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11th Circuit: Hustler wrong to print dead woman's photos

By The Associated Press

ATLANTA — A federal appeals court ruled yesterday that Hustler Magazine didn't have the right to publish decades-old nude photographs of the wife of wrestler Chris Benoit, who killed the woman and his young son before committing suicide two years ago.

The unanimous three-judge panel of the 11th U.S. Circuit Court of Appeals found that a notorious death doesn't give publishers a blank check to publish any images they wish — including those not linked to a newsworthy event. Such a policy, the court warned, would mean that the entire life of any victim of a notorious slaying would instantly be open to public scrutiny.

Nancy Benoit's family filed a federal lawsuit against the Larry Flynt Publishing Group last year after the magazine published the photos of Benoit's wife. The lawsuit claims that the woman, a model and former professional wrestler herself, had asked the photographer to destroy the images immediately after they were shot about 20 years ago.

The magazine countered by arguing that the photos were part of a greater story on the life and tragic death of Nancy Benoit and that they helped tell the story of "the modest beginnings of Ms. Benoit's career."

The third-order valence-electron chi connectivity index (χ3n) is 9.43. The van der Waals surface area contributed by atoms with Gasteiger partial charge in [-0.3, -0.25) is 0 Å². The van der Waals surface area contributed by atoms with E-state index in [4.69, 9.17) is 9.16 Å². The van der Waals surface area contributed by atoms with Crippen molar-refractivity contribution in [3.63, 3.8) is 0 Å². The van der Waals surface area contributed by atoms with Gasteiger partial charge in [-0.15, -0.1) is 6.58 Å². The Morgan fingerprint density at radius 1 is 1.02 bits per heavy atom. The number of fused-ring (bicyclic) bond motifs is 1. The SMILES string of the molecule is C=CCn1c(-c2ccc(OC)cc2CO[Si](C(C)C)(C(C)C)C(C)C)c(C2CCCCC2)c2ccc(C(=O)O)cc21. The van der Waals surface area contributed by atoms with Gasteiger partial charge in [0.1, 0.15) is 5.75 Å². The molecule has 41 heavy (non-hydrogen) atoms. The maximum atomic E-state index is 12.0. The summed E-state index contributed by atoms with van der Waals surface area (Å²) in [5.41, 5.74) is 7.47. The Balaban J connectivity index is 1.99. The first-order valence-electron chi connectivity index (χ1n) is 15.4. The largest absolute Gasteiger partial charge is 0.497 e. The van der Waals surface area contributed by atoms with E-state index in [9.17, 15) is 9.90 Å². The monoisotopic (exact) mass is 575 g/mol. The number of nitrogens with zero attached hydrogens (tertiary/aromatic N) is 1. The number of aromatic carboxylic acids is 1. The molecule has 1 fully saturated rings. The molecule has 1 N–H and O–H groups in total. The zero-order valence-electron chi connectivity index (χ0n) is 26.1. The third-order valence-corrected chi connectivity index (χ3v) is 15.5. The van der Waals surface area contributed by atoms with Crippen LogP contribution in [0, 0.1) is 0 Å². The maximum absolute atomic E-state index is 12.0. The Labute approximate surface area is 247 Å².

A federal judge ruled in the magazine's favor in October 2008, dismissing the lawsuit and concluding that the magazine had the right to publish the photos in part because her death was a "legitimate matter of public interest and concern."

In reversing the lower court’s decision yesterday, the 11th Circuit panel found that while Benoit's death may be newsworthy, her nude photographs were not. It noted the article, which advertised "long-lost images of wrestler Chris Benoit's doomed wife," was brief and made only scant mention of her desire to become a model.

"These private, nude photographs were not incident to a newsworthy article; rather, the brief biography was incident to the photographs," Judge Charles Wilson wrote in Toffoloni v. LFP Publishing Group.

The family's plight gained international attention after the wrestler, his wife and their son were found dead in their suburban Atlanta home. Police said Benoit, then a wrestler for World Wrestling Entertainment, strangled his wife and son and then hanged himself.

Maureen Toffoloni, Nancy Benoit's mother, and Hustler attorney Paul Cambria could not be reached for comment in time for this story.

The decision sends the lawsuit back to the lower court for consideration.

Toffoloni has also recently filed a lawsuit against Dr. Phil Astin, the physician who prescribed Chris Benoit steroids and other drugs. The complaint blames the drugs prescribed by the physician for the deaths.

Justices allow lawsuit against Hustler to proceed
High court won't review 11th Circuit ruling that magazine had no right to publish decades-old nude photographs of woman after she was killed by her husband, wrestler Chris Benoit. 03.01.10


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TV newswoman who danced naked in wet T-shirt contest said she obtained ownership of photos and that magazine infringed on copyright. 03.17.08

11th Circuit wrestled with rights of press, publicity
By Douglas Lee Ease with which un-newsworthy becomes newsworthy is just one problem with body of law tackled by court in Nancy Benoit case. 07.01.09

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